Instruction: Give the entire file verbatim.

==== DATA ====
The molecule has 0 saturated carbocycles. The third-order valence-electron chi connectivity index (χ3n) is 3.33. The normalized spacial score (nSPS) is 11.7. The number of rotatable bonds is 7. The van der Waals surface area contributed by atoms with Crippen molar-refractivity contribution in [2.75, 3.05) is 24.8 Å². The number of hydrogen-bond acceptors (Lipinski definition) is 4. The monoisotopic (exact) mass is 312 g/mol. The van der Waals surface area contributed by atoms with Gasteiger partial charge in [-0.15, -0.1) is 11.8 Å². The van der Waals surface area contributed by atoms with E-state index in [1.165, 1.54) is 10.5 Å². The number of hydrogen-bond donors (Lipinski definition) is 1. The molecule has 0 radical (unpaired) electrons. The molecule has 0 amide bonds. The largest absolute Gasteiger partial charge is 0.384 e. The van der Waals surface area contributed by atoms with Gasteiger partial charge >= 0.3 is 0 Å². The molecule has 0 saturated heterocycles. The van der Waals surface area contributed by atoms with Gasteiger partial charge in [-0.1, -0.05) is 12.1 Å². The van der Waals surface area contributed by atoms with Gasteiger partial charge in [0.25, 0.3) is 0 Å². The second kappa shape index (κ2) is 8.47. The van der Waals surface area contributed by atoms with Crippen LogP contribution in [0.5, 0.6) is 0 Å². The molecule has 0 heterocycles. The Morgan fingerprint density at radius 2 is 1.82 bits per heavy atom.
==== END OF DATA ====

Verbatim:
The molecule has 0 saturated carbocycles. The third-order valence-electron chi connectivity index (χ3n) is 3.33. The normalized spacial score (nSPS) is 11.7. The number of rotatable bonds is 7. The van der Waals surface area contributed by atoms with Crippen molar-refractivity contribution in [2.75, 3.05) is 24.8 Å². The number of hydrogen-bond acceptors (Lipinski definition) is 4. The monoisotopic (exact) mass is 312 g/mol. The van der Waals surface area contributed by atoms with Gasteiger partial charge in [-0.15, -0.1) is 11.8 Å². The van der Waals surface area contributed by atoms with E-state index in [1.165, 1.54) is 10.5 Å². The number of hydrogen-bond donors (Lipinski definition) is 1. The molecule has 0 radical (unpaired) electrons. The molecule has 0 amide bonds. The largest absolute Gasteiger partial charge is 0.384 e. The van der Waals surface area contributed by atoms with Gasteiger partial charge >= 0.3 is 0 Å². The molecule has 0 saturated heterocycles. The van der Waals surface area contributed by atoms with Gasteiger partial charge in [-0.1, -0.05) is 12.1 Å². The van der Waals surface area contributed by atoms with Gasteiger partial charge in [0.25, 0.3) is 0 Å². The second kappa shape index (κ2) is 8.47. The van der Waals surface area contributed by atoms with Crippen LogP contribution in [0.5, 0.6) is 0 Å². The molecule has 0 heterocycles. The Morgan fingerprint density at radius 2 is 1.82 bits per heavy atom.